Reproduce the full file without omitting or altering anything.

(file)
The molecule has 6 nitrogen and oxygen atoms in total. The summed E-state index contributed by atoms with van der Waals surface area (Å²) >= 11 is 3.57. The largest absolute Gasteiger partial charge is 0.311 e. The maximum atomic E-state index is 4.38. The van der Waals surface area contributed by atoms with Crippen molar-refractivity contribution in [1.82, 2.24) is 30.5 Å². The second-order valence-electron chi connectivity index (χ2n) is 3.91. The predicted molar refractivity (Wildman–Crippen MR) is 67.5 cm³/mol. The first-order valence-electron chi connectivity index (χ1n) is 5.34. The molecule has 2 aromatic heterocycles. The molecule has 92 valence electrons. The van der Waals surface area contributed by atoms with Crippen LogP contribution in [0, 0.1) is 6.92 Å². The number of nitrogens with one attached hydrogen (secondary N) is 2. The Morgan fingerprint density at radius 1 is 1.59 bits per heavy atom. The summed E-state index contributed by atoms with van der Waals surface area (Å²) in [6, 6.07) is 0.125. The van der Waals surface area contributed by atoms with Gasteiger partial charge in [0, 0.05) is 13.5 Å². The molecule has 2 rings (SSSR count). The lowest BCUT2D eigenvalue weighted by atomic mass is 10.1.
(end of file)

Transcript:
The molecule has 6 nitrogen and oxygen atoms in total. The summed E-state index contributed by atoms with van der Waals surface area (Å²) >= 11 is 3.57. The largest absolute Gasteiger partial charge is 0.311 e. The maximum atomic E-state index is 4.38. The van der Waals surface area contributed by atoms with Crippen molar-refractivity contribution in [1.82, 2.24) is 30.5 Å². The second-order valence-electron chi connectivity index (χ2n) is 3.91. The predicted molar refractivity (Wildman–Crippen MR) is 67.5 cm³/mol. The first-order valence-electron chi connectivity index (χ1n) is 5.34. The molecule has 2 aromatic heterocycles. The molecule has 92 valence electrons. The van der Waals surface area contributed by atoms with Crippen LogP contribution in [0, 0.1) is 6.92 Å². The number of nitrogens with one attached hydrogen (secondary N) is 2. The Morgan fingerprint density at radius 1 is 1.59 bits per heavy atom. The summed E-state index contributed by atoms with van der Waals surface area (Å²) in [6, 6.07) is 0.125. The van der Waals surface area contributed by atoms with Gasteiger partial charge in [0, 0.05) is 13.5 Å². The molecule has 2 rings (SSSR count). The lowest BCUT2D eigenvalue weighted by atomic mass is 10.1.